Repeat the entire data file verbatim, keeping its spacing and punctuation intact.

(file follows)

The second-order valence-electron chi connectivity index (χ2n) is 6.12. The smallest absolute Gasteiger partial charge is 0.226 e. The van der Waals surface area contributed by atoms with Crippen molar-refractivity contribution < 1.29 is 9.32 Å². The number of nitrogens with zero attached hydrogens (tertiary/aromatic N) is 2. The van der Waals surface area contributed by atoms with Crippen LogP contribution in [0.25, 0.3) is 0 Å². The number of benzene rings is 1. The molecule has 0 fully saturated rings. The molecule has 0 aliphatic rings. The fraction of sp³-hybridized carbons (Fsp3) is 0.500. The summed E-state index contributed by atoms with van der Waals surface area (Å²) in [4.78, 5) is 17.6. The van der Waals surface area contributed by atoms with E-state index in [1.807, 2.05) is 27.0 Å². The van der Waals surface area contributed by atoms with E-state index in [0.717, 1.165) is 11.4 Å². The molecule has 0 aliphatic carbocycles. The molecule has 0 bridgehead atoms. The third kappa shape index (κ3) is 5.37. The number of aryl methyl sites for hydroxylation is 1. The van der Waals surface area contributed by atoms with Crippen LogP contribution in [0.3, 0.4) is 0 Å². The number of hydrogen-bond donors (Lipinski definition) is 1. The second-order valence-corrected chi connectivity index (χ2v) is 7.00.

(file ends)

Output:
The second-order valence-electron chi connectivity index (χ2n) is 6.12. The smallest absolute Gasteiger partial charge is 0.226 e. The van der Waals surface area contributed by atoms with Crippen molar-refractivity contribution < 1.29 is 9.32 Å². The number of nitrogens with zero attached hydrogens (tertiary/aromatic N) is 2. The van der Waals surface area contributed by atoms with Crippen LogP contribution in [0.25, 0.3) is 0 Å². The number of benzene rings is 1. The molecule has 0 fully saturated rings. The molecule has 0 aliphatic rings. The fraction of sp³-hybridized carbons (Fsp3) is 0.500. The summed E-state index contributed by atoms with van der Waals surface area (Å²) in [4.78, 5) is 17.6. The van der Waals surface area contributed by atoms with E-state index in [1.807, 2.05) is 27.0 Å². The van der Waals surface area contributed by atoms with E-state index in [0.717, 1.165) is 11.4 Å². The molecule has 0 aliphatic carbocycles. The molecule has 0 bridgehead atoms. The third kappa shape index (κ3) is 5.37. The number of aryl methyl sites for hydroxylation is 1. The van der Waals surface area contributed by atoms with Crippen LogP contribution in [0.3, 0.4) is 0 Å². The number of hydrogen-bond donors (Lipinski definition) is 1. The second-order valence-corrected chi connectivity index (χ2v) is 7.00.